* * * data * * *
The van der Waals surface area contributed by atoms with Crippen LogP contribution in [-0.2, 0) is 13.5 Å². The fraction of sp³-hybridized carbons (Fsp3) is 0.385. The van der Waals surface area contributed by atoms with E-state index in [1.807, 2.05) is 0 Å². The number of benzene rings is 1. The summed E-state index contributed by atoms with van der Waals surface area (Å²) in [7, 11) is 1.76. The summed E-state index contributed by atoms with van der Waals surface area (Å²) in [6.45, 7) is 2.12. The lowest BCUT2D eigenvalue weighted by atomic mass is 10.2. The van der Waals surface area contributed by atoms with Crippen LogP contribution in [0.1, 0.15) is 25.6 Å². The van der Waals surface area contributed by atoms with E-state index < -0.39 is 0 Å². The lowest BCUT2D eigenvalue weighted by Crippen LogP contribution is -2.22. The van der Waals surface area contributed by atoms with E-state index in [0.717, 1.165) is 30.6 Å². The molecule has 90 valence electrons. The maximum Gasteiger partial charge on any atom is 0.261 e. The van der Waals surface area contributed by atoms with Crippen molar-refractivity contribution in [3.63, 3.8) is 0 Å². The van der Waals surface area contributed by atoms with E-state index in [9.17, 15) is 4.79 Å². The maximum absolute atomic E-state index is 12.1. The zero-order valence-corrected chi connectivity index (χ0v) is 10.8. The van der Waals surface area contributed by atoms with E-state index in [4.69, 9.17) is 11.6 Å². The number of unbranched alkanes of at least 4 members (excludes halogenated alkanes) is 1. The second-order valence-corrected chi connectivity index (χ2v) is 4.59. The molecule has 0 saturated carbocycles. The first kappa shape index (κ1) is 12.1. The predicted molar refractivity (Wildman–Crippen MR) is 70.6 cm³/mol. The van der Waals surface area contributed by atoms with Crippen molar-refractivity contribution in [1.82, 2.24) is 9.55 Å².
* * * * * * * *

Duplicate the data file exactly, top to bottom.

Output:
The van der Waals surface area contributed by atoms with Crippen LogP contribution in [-0.2, 0) is 13.5 Å². The fraction of sp³-hybridized carbons (Fsp3) is 0.385. The van der Waals surface area contributed by atoms with E-state index in [1.807, 2.05) is 0 Å². The number of benzene rings is 1. The summed E-state index contributed by atoms with van der Waals surface area (Å²) in [7, 11) is 1.76. The summed E-state index contributed by atoms with van der Waals surface area (Å²) in [6.45, 7) is 2.12. The lowest BCUT2D eigenvalue weighted by atomic mass is 10.2. The van der Waals surface area contributed by atoms with Crippen LogP contribution in [0.1, 0.15) is 25.6 Å². The van der Waals surface area contributed by atoms with E-state index < -0.39 is 0 Å². The lowest BCUT2D eigenvalue weighted by Crippen LogP contribution is -2.22. The van der Waals surface area contributed by atoms with E-state index in [0.717, 1.165) is 30.6 Å². The molecule has 90 valence electrons. The maximum Gasteiger partial charge on any atom is 0.261 e. The van der Waals surface area contributed by atoms with Crippen molar-refractivity contribution in [3.63, 3.8) is 0 Å². The van der Waals surface area contributed by atoms with E-state index in [9.17, 15) is 4.79 Å². The maximum absolute atomic E-state index is 12.1. The zero-order valence-corrected chi connectivity index (χ0v) is 10.8. The van der Waals surface area contributed by atoms with E-state index in [4.69, 9.17) is 11.6 Å². The number of unbranched alkanes of at least 4 members (excludes halogenated alkanes) is 1. The second-order valence-corrected chi connectivity index (χ2v) is 4.59. The molecule has 0 saturated carbocycles. The first kappa shape index (κ1) is 12.1. The predicted molar refractivity (Wildman–Crippen MR) is 70.6 cm³/mol. The van der Waals surface area contributed by atoms with Crippen molar-refractivity contribution in [1.82, 2.24) is 9.55 Å².